Richard Florida is a co-founder and editor at large of CityLab and a senior editor at The Atlantic. He is a university professor in the University of Toronto’s School of Cities and Rotman School of Management, and a distinguished fellow at New York University’s Schack Institute of Real Estate.
Research reveals why highly creative people who are open to new experience find themselves drawn to certain places.
I’ve long noted how openness to new people and ideas can power innovation and economic growth. “The Open City,” a new study by Cambridge University psychologist Jason Rentfrow, offers new insight on this issue.
A large body of literature shows that highly creative people - artists, scientists, entrepreneurs and the like - are highly likely to be open to new experiences. An earlier study by Rentfrow and his colleague Sam Gosling of the University of Texas, titled "The New Geography of Personality," tracked the five major personality types across states. They found open-to-experience people were more likely to "attempt to escape the ennui experienced in small-town environments by relocating to metropolitan areas where their interests in cultures and needs for social contact and stimulation are more easily met."
Not surprisingly, given its reputation as a gay, bohemian paradise, San Francisco has the nation’s largest concentration of open-to-experience people, followed by Los Angeles, Austin, New York, and San Diego. San Antonio, Nashville, Las Vegas, Tampa, and Denver round out the top 10.
Almost all of the top metros on openness-to-experience have a considerable concentration of the creative class. Las Vegas is the exception, but its key industries, nightlife and gaming, employ open-to-experience people that lie outside the creative class.
At the opposite end of the spectrum, Detroit, Minneapolis, Cleveland, Columbus, and Pittsburgh have the nation’s smallest concentrations of open-to-experience people. Indianapolis, Kansas City, St. Louis, Memphis, and Cincinnati round out the top ten.
Rentfrow found the concentration of open personalities to be closely associated with high-tech industry, percent of foreign-born population, and the Gay Index—and these correlations held up even when controlling for the level of college graduates. Our own analysis found much the same thing: Rentfrow’s open personality measure was significantly associated with a metro’s share of the creative class and college grads, and even more so with concentrations of foreign-born people, gays and lesbians, and high-tech industry.
In research conducted jointly with Rentfrow, my team used personality surveys to map the concentration and clustering of personality types within large cities and metropolitan areas like New York, Los Angeles, Toronto, and others. Confirming Rentfrow and Gosling’s original insight, we found extreme concentrations of open-to-experience people in downtown urban neighborhoods. (Future posts will show the distribution of personality types within cities).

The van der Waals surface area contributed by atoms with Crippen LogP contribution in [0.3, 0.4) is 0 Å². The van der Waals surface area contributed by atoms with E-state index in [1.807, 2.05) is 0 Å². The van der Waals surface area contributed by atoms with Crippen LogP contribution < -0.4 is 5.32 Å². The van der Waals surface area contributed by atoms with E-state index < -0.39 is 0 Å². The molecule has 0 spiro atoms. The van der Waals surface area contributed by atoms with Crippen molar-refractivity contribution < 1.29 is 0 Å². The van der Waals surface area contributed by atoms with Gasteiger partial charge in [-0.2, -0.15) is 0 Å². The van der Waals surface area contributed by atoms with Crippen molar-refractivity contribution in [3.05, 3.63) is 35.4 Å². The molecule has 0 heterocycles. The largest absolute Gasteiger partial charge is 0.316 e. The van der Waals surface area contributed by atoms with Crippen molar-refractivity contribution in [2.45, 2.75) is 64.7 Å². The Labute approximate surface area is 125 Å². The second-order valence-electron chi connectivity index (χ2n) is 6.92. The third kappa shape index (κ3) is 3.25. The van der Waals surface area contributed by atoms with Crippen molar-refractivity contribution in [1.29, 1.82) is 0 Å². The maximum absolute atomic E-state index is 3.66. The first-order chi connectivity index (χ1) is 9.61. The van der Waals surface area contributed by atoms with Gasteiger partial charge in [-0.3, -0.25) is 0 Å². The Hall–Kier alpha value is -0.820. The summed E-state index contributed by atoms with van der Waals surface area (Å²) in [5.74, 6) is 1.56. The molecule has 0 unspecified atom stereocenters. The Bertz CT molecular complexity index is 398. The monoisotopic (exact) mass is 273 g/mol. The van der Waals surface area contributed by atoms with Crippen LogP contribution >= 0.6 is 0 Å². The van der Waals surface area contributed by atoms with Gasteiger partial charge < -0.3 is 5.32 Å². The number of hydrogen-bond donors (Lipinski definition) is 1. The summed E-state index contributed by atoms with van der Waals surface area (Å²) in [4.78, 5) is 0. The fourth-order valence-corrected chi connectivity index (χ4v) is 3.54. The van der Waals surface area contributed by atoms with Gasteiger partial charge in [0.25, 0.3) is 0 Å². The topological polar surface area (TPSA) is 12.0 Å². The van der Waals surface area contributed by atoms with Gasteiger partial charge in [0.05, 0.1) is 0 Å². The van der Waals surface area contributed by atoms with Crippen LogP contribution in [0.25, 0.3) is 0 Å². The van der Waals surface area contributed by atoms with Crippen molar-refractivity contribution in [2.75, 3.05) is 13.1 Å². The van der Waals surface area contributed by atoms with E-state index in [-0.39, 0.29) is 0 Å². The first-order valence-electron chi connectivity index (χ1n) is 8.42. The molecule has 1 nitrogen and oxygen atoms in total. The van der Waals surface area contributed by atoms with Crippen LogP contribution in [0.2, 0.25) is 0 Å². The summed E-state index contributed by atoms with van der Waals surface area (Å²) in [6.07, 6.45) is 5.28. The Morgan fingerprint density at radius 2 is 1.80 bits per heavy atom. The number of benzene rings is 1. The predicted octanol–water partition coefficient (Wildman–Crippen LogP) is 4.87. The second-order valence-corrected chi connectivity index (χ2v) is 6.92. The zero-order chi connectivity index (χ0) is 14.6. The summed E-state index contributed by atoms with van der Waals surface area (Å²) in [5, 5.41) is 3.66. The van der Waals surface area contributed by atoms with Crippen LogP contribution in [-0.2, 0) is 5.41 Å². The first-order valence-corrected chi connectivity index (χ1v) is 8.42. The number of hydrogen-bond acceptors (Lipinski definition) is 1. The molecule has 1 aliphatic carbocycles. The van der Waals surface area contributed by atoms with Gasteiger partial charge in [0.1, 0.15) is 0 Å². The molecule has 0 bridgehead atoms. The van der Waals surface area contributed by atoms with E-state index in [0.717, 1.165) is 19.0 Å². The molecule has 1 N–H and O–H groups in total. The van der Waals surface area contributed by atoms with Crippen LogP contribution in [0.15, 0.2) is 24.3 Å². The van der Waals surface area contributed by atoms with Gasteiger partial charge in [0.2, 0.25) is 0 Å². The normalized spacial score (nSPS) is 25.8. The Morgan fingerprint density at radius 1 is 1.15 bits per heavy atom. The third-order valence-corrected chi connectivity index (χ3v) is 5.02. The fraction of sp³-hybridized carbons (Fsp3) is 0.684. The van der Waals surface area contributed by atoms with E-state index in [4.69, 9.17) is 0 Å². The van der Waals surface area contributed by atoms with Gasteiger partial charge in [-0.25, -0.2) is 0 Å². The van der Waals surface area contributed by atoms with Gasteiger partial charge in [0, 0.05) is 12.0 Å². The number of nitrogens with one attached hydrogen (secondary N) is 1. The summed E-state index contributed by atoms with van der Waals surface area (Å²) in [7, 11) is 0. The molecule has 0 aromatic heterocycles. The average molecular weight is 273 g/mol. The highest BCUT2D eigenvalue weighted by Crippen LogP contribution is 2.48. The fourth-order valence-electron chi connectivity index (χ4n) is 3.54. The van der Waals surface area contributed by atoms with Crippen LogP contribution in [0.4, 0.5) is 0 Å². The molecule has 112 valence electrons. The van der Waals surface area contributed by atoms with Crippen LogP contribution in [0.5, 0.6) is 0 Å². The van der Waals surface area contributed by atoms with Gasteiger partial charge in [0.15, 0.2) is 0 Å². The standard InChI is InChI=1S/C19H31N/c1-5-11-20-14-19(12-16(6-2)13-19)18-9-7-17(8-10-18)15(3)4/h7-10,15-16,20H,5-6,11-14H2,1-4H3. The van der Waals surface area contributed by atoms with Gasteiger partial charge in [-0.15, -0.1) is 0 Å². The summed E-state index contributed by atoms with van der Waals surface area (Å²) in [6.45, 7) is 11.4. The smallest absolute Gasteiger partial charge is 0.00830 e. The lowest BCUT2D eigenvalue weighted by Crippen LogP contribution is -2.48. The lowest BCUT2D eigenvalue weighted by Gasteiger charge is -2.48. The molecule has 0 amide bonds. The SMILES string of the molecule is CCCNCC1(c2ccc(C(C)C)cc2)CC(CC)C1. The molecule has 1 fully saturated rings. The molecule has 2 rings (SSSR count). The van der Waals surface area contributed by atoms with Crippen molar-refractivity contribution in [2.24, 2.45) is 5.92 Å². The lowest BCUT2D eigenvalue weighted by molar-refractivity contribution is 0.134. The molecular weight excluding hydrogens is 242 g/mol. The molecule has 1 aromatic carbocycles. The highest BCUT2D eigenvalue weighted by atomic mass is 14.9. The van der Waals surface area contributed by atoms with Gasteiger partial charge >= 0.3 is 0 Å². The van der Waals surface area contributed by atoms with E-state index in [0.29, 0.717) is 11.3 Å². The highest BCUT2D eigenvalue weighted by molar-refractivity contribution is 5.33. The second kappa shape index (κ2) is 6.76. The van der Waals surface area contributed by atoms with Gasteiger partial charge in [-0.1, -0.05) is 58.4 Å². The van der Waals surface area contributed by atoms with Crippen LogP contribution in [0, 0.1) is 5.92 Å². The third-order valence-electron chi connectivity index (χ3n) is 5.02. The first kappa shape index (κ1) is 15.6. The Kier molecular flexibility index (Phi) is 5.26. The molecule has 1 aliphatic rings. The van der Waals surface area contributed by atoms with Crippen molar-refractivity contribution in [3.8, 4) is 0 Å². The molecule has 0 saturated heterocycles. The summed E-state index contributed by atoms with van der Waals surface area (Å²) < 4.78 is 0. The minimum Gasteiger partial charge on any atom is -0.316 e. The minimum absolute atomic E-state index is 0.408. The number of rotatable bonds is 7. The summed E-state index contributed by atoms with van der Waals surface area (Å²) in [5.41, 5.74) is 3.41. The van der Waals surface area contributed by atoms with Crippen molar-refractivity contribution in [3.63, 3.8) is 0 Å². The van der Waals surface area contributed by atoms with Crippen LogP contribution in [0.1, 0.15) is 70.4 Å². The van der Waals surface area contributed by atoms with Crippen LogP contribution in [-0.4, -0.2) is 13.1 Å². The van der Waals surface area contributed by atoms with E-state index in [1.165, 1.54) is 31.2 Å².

Rentfrow’s findings and insights have important implications for cities and for urban economic development. Numerous studies have noted the role played by highly skilled people (measured either as those with a college education or advanced degree or those in high-skill occupations) in powering regional economic growth. But psychologists like Rentfrow hone in on another dimension of skill or talent. The type of skills economists are interested in, Rentfrow notes, "implies something that can be acquired with proper training, talent, motivation, and resources."
Personality involves the capacity to acquire and perform certain tasks competently and effectively. "Personality traits predispose people to acquire certain skills," adds Rentfrow. "For example, highly conscientious people have a disposition to be detail oriented, plan ahead, or stay organized. Openness influences people’s ability to acquire new skills relatively quickly." Obviously, some people are more creative or more ambitious or more motivated than others. What separates a Steve Jobs or a Bill Gates from the pack is not just their level of education (both are famous college dropouts) or even the work they do; it is this "something else" that is at least partly captured by personality.
Rentfrow’s research also suggests a psychological dimension to creative communities that contributes to their ethos and character. It is not just that people sort themselves into places where they can find work. They seek out environments where they can pursue their personal interests as well. Clusters of open-to-experience personalities are associated with innovation because, he writes:
the jobs at the center of innovation ... such as design, engineering, science, painting, music, software development, writing and acting, appeal to individuals who are curious, creative, intellectual, imaginative, inventive, and resourceful. These professions are primarily concerned with exploring, developing and communicating new ideas, methods, and products.
People who are high in openness are also adventurous, he adds: they are likely to generate new perspectives on old issues and are comfortable with and adaptable to change.
They are also more likely to move to pursue their interests and follow their dreams. It’s not that they do this by design, the process occurs gradually and in an ad hoc way over time. But over time they seek out and find other similar personalities and begin to cluster in particular communities. These communities than take on a certain level of openness which draws in more open people and enhances its openness to new people and ideas, and ability to harness creativity and generate innovations. Openness comes to be imprinted on their psychological and cultural DNA.
This post is an abridged and revised excerpt of material from The Rise of the Creative Class, Revisited.